SC CTSI KL2 Scholar awarded NINDS K08 grant to examine the role of a new gene type in glioblastoma treatment
We sat down (virtually!) with Dr. Frank Attenello, a recipient of the SC CTSI Mentored Career Development in Clinical and Translational Science award. We hear about his new K08 grant from the National Institute of Neurological Disorders and Stroke within the National Institutes of Health, and what he hopes to learn. Congratulations to Dr. Attenello on this great accomplishment!
1. In layperson’s terms, tell us a little about your grant and the work you have proposed.
Glioblastoma (GBM), the most common primary brain tumor, has a 15-month patient survival due to the inevitable recurrence of tumor despite comprehensive treatment, including chemotherapy, radiation therapy and surgery. Our study focuses on a new type of gene – long noncoding RNAs (lncRNAs) – that comprise 80% of the genome. Because few GBM lncRNAs have been studied, characterizing new candidates among this abundant and novel class of genes may significantly improve chemotherapy efficacy.
We noticed a particular lncRNA, linc02454, was highly increased following chemotherapy in GBM. This gene showed promise, as high expression of this lncRNA is associated with worse patient outcomes, while knockdown of this lncRNA decreases tumor growth. We further noted that the expression of this novel lncRNA was highly associated with a central gene in GBM biology (and target of multiple clinical trials), CXCR4. We hypothesize chemotherapy treatment increases linc02454 tumor expression and that this linc02454 subsequently produces GBM resistance to chemotherapy (by increasing CXCR4). Our study will evaluate the exact manner by which chemotherapy regulates lncRNAs, and subsequently how these lncRNAs affect GBM sensitivity to chemotherapy.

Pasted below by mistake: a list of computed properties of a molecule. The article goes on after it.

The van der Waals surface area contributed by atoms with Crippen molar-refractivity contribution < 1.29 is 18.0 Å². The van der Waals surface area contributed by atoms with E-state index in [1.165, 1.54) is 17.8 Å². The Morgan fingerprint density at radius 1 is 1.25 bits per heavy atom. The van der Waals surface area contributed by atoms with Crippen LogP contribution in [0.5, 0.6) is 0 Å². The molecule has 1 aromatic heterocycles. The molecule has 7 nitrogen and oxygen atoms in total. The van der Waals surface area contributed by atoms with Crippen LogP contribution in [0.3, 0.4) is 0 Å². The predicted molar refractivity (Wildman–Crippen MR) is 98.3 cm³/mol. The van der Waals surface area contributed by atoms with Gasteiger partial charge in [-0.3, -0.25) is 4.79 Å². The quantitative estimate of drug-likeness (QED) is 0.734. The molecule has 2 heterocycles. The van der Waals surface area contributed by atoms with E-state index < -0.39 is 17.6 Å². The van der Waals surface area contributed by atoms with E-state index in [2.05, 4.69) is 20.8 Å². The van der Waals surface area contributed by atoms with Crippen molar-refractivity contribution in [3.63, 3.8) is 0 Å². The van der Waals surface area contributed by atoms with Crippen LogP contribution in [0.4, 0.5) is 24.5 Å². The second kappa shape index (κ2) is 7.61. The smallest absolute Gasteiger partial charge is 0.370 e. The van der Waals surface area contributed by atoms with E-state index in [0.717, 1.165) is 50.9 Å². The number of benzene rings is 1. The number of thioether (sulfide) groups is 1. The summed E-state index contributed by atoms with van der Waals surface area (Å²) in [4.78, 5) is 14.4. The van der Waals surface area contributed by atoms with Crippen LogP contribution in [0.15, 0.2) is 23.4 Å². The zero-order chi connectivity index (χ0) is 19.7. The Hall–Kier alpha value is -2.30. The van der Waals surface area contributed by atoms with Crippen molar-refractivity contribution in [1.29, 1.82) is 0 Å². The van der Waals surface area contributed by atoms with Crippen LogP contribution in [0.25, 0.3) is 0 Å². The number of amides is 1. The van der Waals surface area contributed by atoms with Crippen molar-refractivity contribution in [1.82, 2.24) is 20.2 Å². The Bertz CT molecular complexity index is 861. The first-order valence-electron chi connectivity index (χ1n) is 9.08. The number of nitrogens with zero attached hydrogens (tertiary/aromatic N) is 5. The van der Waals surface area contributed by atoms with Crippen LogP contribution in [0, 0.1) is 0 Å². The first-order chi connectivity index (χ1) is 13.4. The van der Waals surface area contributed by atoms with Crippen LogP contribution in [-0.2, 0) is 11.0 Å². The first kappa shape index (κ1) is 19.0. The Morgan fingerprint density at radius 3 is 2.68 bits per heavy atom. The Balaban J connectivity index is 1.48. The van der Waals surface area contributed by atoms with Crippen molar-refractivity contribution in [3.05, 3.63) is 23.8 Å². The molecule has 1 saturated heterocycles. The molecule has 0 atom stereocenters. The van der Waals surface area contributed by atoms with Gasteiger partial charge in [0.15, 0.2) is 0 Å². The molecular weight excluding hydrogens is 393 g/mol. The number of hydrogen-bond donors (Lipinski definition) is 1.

The grant is a K08, a clinician-scientist research career development award. It provides both laboratory funding and protected research time to improve my training in bioinformatics, transcriptional regulation and GBM treatment resistance. It includes a mentorship team to guide my training and research progress. My primary mentor is Dr. Yali Dou, a professor in Medicine, Biochemistry, and Molecular Medicine, and international expert in chromatin gene regulation in cancer. Dr. William Mack, a successful USC neurosurgeon-scientist and head of the USC R25 resident research training program, serves as a co-mentor. Dr. Behnam Badie, a national glioblastoma expert who is faculty and chair at City of Hope, also serves as a co-mentor.